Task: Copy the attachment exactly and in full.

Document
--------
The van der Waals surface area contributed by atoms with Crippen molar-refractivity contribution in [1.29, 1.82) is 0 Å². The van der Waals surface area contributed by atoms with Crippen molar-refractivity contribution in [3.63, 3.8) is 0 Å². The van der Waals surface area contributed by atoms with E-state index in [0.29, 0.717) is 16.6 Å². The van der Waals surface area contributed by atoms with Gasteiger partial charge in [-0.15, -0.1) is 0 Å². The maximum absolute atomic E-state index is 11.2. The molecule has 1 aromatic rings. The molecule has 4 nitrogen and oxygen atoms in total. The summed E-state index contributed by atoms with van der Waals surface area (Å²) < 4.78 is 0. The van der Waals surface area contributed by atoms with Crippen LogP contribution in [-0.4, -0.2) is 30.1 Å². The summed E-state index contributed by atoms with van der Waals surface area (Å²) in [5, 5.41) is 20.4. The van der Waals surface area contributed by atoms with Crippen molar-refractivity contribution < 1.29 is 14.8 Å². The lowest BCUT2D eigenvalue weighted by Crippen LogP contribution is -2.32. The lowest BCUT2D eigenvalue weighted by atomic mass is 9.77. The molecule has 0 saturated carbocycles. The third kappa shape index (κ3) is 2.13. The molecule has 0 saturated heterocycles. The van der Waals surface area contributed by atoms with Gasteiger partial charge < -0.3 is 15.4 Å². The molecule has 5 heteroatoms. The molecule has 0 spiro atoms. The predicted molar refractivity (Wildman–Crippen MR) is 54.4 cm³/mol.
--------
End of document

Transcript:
The van der Waals surface area contributed by atoms with Crippen molar-refractivity contribution in [1.29, 1.82) is 0 Å². The van der Waals surface area contributed by atoms with Crippen molar-refractivity contribution in [3.63, 3.8) is 0 Å². The van der Waals surface area contributed by atoms with E-state index in [0.29, 0.717) is 16.6 Å². The van der Waals surface area contributed by atoms with Gasteiger partial charge in [-0.15, -0.1) is 0 Å². The maximum absolute atomic E-state index is 11.2. The molecule has 1 aromatic rings. The molecule has 4 nitrogen and oxygen atoms in total. The summed E-state index contributed by atoms with van der Waals surface area (Å²) < 4.78 is 0. The van der Waals surface area contributed by atoms with Crippen LogP contribution in [-0.4, -0.2) is 30.1 Å². The summed E-state index contributed by atoms with van der Waals surface area (Å²) in [5, 5.41) is 20.4. The van der Waals surface area contributed by atoms with Crippen molar-refractivity contribution < 1.29 is 14.8 Å². The lowest BCUT2D eigenvalue weighted by Crippen LogP contribution is -2.32. The lowest BCUT2D eigenvalue weighted by atomic mass is 9.77. The molecule has 0 saturated carbocycles. The third kappa shape index (κ3) is 2.13. The molecule has 0 saturated heterocycles. The van der Waals surface area contributed by atoms with Gasteiger partial charge < -0.3 is 15.4 Å². The molecule has 5 heteroatoms. The molecule has 0 spiro atoms. The predicted molar refractivity (Wildman–Crippen MR) is 54.4 cm³/mol.